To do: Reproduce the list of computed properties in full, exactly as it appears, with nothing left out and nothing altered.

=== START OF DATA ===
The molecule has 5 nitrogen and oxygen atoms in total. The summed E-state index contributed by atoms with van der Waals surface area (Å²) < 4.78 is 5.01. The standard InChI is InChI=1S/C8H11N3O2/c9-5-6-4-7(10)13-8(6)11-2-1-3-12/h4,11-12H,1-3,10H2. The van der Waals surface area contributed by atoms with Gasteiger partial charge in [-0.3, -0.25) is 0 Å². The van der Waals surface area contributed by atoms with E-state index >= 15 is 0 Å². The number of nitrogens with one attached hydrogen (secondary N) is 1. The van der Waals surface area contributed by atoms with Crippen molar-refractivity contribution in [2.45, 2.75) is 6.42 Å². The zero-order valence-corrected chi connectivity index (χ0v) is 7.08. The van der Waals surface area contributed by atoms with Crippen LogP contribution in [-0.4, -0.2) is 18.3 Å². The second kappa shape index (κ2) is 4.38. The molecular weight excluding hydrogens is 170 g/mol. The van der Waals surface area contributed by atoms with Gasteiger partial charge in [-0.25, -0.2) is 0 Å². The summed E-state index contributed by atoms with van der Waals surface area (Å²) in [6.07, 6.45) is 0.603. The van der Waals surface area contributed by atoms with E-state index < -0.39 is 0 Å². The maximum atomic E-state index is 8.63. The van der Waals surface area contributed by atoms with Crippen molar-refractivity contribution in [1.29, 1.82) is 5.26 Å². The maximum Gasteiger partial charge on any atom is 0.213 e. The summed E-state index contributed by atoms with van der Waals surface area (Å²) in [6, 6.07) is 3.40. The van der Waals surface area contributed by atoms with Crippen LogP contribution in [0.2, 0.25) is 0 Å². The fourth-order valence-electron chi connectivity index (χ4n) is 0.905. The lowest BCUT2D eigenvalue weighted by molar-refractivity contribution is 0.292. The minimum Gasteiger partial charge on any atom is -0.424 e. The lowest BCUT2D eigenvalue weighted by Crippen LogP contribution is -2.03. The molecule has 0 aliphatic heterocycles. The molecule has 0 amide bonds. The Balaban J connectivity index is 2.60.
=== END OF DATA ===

The molecule has 5 nitrogen and oxygen atoms in total. The summed E-state index contributed by atoms with van der Waals surface area (Å²) < 4.78 is 5.01. The standard InChI is InChI=1S/C8H11N3O2/c9-5-6-4-7(10)13-8(6)11-2-1-3-12/h4,11-12H,1-3,10H2. The van der Waals surface area contributed by atoms with Gasteiger partial charge in [-0.3, -0.25) is 0 Å². The van der Waals surface area contributed by atoms with E-state index >= 15 is 0 Å². The number of nitrogens with one attached hydrogen (secondary N) is 1. The van der Waals surface area contributed by atoms with Crippen molar-refractivity contribution in [2.45, 2.75) is 6.42 Å². The zero-order valence-corrected chi connectivity index (χ0v) is 7.08. The van der Waals surface area contributed by atoms with Crippen LogP contribution in [-0.4, -0.2) is 18.3 Å². The second kappa shape index (κ2) is 4.38. The molecular weight excluding hydrogens is 170 g/mol. The van der Waals surface area contributed by atoms with Gasteiger partial charge in [-0.25, -0.2) is 0 Å². The summed E-state index contributed by atoms with van der Waals surface area (Å²) in [6.07, 6.45) is 0.603. The van der Waals surface area contributed by atoms with E-state index < -0.39 is 0 Å². The maximum atomic E-state index is 8.63. The van der Waals surface area contributed by atoms with Crippen molar-refractivity contribution in [1.29, 1.82) is 5.26 Å². The maximum Gasteiger partial charge on any atom is 0.213 e. The summed E-state index contributed by atoms with van der Waals surface area (Å²) in [6, 6.07) is 3.40. The van der Waals surface area contributed by atoms with Crippen LogP contribution in [0.2, 0.25) is 0 Å². The fourth-order valence-electron chi connectivity index (χ4n) is 0.905. The lowest BCUT2D eigenvalue weighted by molar-refractivity contribution is 0.292. The minimum Gasteiger partial charge on any atom is -0.424 e. The lowest BCUT2D eigenvalue weighted by Crippen LogP contribution is -2.03. The molecule has 0 aliphatic heterocycles. The molecule has 0 amide bonds. The Balaban J connectivity index is 2.60.